One widow recently discovered the difficulty of dealing with a draft will in a decision handed down by The Honourable Justice Hallen of the Supreme Court of New South Wales earlier this month. (The Estate of Bradley Scott Lyons  NSWSC 197).
Following a terminal diagnosis, the will maker sought advice and decided to update his will to include a testamentary trust for the benefit of his widow and three young children. The estate was valued at approximately $3,350,000.00, so the potential tax savings that would have been available over the life of the trust would have been substantial.
Unfortunately, the widow did not anticipate that her husband would pass away before they could see the lawyer to sign their final wills (having approved the drafts) and told her husband they would make an appointment to see the lawyer when he was feeling stronger.
The Court does have dispensing powers to grant probate of an informal document, that is one that hasn’t been executed in accordance with the legal requirements or at all. In the end, His Honour was “extremely sympathetic to the position of the Plaintiff” and went on to say, “It would be extremely easy to be tempted to apply the section, with improper liberality.” However, he could not grant probate of the draft will and an earlier will was declared to be his last will.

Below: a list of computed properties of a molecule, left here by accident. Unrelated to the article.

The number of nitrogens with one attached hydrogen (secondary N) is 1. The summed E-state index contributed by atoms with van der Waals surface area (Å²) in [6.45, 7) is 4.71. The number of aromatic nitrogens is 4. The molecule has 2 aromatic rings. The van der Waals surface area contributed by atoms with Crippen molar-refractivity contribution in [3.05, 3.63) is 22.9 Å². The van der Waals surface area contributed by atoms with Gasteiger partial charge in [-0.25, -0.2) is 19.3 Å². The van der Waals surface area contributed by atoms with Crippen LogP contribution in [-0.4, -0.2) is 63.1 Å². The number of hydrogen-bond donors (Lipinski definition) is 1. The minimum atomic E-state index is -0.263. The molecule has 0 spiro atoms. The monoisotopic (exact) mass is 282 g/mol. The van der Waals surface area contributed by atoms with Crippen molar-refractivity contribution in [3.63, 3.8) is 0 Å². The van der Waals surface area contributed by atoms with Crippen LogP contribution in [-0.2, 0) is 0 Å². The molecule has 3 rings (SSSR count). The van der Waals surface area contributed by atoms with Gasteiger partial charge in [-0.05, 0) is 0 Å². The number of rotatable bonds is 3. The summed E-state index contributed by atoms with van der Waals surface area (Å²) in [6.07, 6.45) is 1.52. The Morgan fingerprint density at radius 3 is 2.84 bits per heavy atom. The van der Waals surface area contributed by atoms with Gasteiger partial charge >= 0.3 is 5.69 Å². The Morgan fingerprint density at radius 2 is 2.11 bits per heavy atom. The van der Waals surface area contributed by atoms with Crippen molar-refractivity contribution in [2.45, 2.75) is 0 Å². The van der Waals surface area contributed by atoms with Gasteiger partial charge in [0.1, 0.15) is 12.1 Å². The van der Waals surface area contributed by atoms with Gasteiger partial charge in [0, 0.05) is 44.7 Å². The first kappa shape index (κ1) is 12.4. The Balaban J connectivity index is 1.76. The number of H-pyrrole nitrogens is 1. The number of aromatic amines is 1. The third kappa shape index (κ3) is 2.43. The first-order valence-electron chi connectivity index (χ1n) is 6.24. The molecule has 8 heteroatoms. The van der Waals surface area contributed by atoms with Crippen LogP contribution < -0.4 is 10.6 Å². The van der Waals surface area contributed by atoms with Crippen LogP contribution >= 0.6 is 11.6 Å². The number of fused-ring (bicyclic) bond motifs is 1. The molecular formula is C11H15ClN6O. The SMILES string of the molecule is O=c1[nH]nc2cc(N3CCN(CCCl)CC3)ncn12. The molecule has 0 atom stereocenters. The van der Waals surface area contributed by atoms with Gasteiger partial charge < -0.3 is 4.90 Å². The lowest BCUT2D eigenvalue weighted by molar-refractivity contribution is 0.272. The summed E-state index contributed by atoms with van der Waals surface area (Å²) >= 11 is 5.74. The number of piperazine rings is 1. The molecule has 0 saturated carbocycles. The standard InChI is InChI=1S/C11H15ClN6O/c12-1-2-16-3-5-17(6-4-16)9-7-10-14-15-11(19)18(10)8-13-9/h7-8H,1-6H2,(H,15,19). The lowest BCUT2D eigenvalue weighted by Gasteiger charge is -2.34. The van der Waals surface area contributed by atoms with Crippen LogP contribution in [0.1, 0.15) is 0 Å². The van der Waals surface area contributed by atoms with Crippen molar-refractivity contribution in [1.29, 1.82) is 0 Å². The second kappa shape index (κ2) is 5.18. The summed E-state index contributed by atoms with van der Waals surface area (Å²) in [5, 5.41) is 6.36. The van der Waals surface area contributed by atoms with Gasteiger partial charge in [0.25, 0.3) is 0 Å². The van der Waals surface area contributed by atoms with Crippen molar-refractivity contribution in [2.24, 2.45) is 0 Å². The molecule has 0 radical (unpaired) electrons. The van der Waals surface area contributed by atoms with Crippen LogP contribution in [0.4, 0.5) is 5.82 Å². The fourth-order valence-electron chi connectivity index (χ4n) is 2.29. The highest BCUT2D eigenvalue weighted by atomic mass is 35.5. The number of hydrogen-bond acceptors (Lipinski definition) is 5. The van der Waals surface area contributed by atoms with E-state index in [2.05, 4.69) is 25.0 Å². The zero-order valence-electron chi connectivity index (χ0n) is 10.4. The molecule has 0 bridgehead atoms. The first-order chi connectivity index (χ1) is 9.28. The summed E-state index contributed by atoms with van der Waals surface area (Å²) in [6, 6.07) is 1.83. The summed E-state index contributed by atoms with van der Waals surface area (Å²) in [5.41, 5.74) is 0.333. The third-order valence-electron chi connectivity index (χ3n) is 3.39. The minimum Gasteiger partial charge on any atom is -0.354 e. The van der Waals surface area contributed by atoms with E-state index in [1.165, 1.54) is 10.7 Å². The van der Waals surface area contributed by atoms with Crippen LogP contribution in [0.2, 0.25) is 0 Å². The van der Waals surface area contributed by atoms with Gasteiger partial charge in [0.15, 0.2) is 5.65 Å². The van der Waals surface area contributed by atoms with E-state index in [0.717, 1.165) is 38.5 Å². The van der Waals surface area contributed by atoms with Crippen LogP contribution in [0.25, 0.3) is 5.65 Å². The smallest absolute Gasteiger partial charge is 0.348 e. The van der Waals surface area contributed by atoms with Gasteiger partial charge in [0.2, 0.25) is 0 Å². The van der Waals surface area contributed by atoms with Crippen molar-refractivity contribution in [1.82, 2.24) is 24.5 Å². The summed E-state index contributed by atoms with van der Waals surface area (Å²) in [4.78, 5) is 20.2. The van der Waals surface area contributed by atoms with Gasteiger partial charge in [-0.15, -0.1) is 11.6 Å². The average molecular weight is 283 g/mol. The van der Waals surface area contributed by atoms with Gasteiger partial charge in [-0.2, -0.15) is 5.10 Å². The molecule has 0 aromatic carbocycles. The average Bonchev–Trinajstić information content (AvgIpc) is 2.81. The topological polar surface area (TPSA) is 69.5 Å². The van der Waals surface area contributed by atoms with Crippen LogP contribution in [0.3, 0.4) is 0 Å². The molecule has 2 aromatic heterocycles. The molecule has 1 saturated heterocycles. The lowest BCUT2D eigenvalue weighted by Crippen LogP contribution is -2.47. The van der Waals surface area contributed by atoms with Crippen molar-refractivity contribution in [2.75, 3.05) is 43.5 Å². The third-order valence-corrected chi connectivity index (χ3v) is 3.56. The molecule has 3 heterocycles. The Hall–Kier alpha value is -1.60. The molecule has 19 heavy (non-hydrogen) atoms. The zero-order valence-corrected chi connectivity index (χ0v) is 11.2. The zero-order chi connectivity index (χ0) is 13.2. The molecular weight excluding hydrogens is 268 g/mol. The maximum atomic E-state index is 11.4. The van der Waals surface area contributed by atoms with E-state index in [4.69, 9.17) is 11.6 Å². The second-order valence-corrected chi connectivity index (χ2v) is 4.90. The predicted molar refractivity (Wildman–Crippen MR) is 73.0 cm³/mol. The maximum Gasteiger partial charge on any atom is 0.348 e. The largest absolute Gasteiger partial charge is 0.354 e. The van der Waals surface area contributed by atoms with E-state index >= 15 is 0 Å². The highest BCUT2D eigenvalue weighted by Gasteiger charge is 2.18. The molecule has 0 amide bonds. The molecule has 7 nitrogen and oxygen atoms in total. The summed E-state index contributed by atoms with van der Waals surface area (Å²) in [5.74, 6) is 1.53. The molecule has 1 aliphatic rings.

The earlier will did not include a testamentary trust and so his widow not only missed out on substantial tax benefits, but also had to put time and money into a hearing that she ultimately lost whilst grieving the death of her husband.
This recent decision serves as a timely reminder to ensure your estate planning is up to date and that you do not delay in getting your will signed once you start the will making process. Contact our experienced estate planning team today by telephone on (02) 9101 7000 or visit our website to get started online.
Don’t put it off!